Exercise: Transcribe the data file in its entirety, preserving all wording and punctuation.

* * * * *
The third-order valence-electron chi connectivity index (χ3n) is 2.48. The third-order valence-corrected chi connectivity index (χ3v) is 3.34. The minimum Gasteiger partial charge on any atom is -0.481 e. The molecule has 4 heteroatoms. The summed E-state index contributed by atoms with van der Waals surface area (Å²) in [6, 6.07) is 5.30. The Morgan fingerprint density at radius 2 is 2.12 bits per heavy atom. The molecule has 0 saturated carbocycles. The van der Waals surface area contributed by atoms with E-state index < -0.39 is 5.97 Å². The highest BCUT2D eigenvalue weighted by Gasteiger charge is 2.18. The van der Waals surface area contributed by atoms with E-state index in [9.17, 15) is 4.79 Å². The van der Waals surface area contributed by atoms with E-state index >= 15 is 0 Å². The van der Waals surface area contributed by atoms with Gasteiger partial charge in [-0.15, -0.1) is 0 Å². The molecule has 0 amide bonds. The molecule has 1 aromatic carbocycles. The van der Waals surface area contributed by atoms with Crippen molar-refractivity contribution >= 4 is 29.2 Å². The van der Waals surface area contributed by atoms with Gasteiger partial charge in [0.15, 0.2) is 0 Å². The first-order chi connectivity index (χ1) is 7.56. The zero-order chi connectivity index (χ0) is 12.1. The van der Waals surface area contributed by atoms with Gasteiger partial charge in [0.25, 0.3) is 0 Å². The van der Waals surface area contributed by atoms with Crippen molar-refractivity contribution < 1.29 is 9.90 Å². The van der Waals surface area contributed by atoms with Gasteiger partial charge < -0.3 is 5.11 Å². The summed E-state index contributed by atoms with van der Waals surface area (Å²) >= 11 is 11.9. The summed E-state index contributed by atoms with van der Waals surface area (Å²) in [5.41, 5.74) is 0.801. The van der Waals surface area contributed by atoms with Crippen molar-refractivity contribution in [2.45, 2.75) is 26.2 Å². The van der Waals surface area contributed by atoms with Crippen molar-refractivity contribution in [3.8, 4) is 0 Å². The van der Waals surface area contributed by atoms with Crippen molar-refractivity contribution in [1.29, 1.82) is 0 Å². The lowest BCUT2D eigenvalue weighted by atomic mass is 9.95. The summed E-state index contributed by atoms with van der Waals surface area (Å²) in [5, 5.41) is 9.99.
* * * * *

The third-order valence-electron chi connectivity index (χ3n) is 2.48. The third-order valence-corrected chi connectivity index (χ3v) is 3.34. The minimum Gasteiger partial charge on any atom is -0.481 e. The molecule has 4 heteroatoms. The summed E-state index contributed by atoms with van der Waals surface area (Å²) in [6, 6.07) is 5.30. The Morgan fingerprint density at radius 2 is 2.12 bits per heavy atom. The molecule has 0 saturated carbocycles. The van der Waals surface area contributed by atoms with E-state index < -0.39 is 5.97 Å². The highest BCUT2D eigenvalue weighted by Gasteiger charge is 2.18. The van der Waals surface area contributed by atoms with E-state index in [9.17, 15) is 4.79 Å². The van der Waals surface area contributed by atoms with E-state index >= 15 is 0 Å². The van der Waals surface area contributed by atoms with Gasteiger partial charge in [-0.15, -0.1) is 0 Å². The molecule has 0 amide bonds. The molecule has 1 aromatic carbocycles. The van der Waals surface area contributed by atoms with Crippen molar-refractivity contribution >= 4 is 29.2 Å². The van der Waals surface area contributed by atoms with Gasteiger partial charge in [0.15, 0.2) is 0 Å². The first-order chi connectivity index (χ1) is 7.56. The zero-order chi connectivity index (χ0) is 12.1. The van der Waals surface area contributed by atoms with Gasteiger partial charge in [0.25, 0.3) is 0 Å². The van der Waals surface area contributed by atoms with Crippen molar-refractivity contribution < 1.29 is 9.90 Å². The van der Waals surface area contributed by atoms with Gasteiger partial charge < -0.3 is 5.11 Å². The summed E-state index contributed by atoms with van der Waals surface area (Å²) >= 11 is 11.9. The summed E-state index contributed by atoms with van der Waals surface area (Å²) in [5.41, 5.74) is 0.801. The van der Waals surface area contributed by atoms with Crippen molar-refractivity contribution in [2.45, 2.75) is 26.2 Å². The van der Waals surface area contributed by atoms with Crippen molar-refractivity contribution in [3.8, 4) is 0 Å². The van der Waals surface area contributed by atoms with Crippen molar-refractivity contribution in [1.29, 1.82) is 0 Å². The lowest BCUT2D eigenvalue weighted by atomic mass is 9.95. The summed E-state index contributed by atoms with van der Waals surface area (Å²) in [5, 5.41) is 9.99.